No doubt we have come far enough to be able to cram in Billions of transistors on a few mm² of real estate. Hell, we’ve even been able to construct single atom transistors. Technology sure has come far, but within a just few decades of evolution of technology, are we really sure that we’ve done better than the work done by nature through Millions of years of evolution in the field of bio-mechanics? I’m not too sure we have. Rather I believe, nature already is far ahead of us. That is probably the reason, we are not even close to properly understanding how animate matter really works. We have a long way to go. And here is why I say that…
Although this was back in the year 2010, it is still relevant.
Skeletal Biology Lab at Harvard
Professor Daniel E. Lieberman from the Skeletal biology lab of Harvard asked a simple question, “how and why did ancient humans run comfortably without modern running shoes?”
This question encouraged him to start a research in his Skeletal biology lab – The result of which made the professor to ditch his shoes (read on to know why). Now, he is the “barefoot professor”.
In a 2 Million year span through which humans have been running, it’s been only a couple of decades since they’ve started using shoes to run. Before that, for Millions of years, people used to run barefoot. In the process that has lasted about 2 Million years, the professor believes that the human foot was able to evolve into a very advanced bio-mechanical device. Turns out, you don’t need shoes to run, you just need feet. The foot easily beats any modern running shoe. Here’s how…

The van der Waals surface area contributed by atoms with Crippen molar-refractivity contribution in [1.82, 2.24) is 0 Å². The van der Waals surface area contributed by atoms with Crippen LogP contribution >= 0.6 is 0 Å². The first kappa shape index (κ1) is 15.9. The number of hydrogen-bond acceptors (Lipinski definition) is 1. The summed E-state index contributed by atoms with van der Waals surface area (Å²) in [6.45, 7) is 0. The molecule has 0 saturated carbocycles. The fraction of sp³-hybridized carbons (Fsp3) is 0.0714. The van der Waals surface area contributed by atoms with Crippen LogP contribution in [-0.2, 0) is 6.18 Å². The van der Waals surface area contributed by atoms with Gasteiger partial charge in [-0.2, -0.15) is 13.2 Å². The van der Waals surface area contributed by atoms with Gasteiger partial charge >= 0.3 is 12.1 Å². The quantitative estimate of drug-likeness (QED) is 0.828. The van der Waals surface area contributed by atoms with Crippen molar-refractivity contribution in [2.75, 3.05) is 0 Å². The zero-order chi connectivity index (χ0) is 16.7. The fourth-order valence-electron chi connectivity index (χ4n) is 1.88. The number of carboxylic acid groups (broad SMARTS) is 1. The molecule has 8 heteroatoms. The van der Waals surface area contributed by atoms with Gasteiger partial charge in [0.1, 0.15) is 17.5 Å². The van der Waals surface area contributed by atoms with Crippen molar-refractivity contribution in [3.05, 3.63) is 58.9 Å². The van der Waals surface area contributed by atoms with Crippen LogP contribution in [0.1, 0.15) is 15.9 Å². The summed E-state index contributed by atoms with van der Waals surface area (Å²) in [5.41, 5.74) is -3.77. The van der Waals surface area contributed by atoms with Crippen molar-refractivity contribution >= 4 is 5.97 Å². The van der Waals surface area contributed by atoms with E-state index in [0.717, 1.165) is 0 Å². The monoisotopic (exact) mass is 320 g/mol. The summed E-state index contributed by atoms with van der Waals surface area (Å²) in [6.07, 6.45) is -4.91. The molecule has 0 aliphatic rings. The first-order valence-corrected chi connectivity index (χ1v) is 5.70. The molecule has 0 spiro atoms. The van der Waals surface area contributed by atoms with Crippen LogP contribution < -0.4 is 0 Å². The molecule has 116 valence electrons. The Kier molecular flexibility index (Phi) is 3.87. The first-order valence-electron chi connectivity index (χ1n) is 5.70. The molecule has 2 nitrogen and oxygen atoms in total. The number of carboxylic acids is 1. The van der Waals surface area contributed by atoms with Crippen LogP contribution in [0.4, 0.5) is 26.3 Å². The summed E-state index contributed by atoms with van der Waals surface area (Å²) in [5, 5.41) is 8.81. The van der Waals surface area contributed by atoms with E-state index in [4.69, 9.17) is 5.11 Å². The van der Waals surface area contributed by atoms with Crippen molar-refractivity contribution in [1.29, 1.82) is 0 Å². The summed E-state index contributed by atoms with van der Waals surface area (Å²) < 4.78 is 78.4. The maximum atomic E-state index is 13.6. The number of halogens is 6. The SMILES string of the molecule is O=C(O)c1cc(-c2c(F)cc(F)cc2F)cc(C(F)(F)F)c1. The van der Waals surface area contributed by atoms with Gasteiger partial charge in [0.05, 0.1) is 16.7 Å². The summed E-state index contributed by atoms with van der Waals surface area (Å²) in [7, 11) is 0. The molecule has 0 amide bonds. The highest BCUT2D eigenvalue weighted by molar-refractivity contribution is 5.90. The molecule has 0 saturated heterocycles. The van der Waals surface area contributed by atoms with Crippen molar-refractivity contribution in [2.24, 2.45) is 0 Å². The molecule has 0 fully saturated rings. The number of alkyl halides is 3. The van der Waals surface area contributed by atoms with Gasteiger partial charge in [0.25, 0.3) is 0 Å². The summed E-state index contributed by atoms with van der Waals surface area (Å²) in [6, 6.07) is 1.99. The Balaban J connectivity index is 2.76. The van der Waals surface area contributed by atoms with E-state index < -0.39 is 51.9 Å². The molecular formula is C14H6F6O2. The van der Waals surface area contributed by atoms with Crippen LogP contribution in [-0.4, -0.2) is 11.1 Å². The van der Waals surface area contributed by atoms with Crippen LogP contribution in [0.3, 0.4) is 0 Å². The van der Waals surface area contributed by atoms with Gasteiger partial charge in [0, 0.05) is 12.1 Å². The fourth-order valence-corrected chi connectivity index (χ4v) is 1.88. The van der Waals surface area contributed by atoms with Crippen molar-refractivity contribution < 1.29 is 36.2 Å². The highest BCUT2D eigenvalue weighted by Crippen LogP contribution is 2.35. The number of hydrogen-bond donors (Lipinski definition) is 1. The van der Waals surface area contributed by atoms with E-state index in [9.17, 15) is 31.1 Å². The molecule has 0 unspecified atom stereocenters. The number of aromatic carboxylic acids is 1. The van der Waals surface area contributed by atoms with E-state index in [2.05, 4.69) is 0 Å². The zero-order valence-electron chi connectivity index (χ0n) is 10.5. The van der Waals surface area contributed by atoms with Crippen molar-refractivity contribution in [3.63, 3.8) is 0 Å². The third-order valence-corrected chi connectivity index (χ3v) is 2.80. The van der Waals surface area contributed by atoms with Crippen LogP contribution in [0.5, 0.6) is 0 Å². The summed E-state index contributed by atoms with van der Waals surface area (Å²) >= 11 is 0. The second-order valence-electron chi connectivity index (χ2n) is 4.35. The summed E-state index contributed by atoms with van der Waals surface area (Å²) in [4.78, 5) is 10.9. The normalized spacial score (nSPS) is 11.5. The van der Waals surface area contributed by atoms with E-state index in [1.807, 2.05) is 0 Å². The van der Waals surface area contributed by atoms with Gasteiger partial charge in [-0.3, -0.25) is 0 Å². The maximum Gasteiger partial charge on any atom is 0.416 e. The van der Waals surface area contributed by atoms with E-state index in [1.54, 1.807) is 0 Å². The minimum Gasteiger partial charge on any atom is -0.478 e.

In their research, they observed and studied several cases of people running with and without shoes. With the help of modern technology (again) they were able to map out the kind forces that are experienced by the foot in both cases. Moreover, they found a stark difference in how people run with shoes, and how they do it without shoes.
Running with a shoe: When people run with shoes, they tend to rely on the soft cushion at the heel of the shoe, and most of the time they land on the heel. This abrupt landing creates huge impact forces and hurts your foot. In the long run, it causes problems. Nature clearly didn’t design the foot to run with shoes! As the video screenshot shows… (the running style is of course shown without the shoe).
Running without a shoe: Now, that doesn’t happen when you run without a shoe. Since you don’t have a cushion to rely on, you tend to land on the front part of the foot (with almost a parallel footing, a little tilted towards the front). This part isn’t solid like the heel. It has been crafted very carefully by the nature to absorb the impact forces (or in other words to delay the time for which forces are experienced, like a shock absorber). That means, there are no peak impact forces. The curve, as you can see is a beautifully smooth curve, without peaks.
In the following video, Madhusudhan Venkadesan explains this using a simple pen analogy (at 3:52).
Know more at the website [RunningBarefoot]
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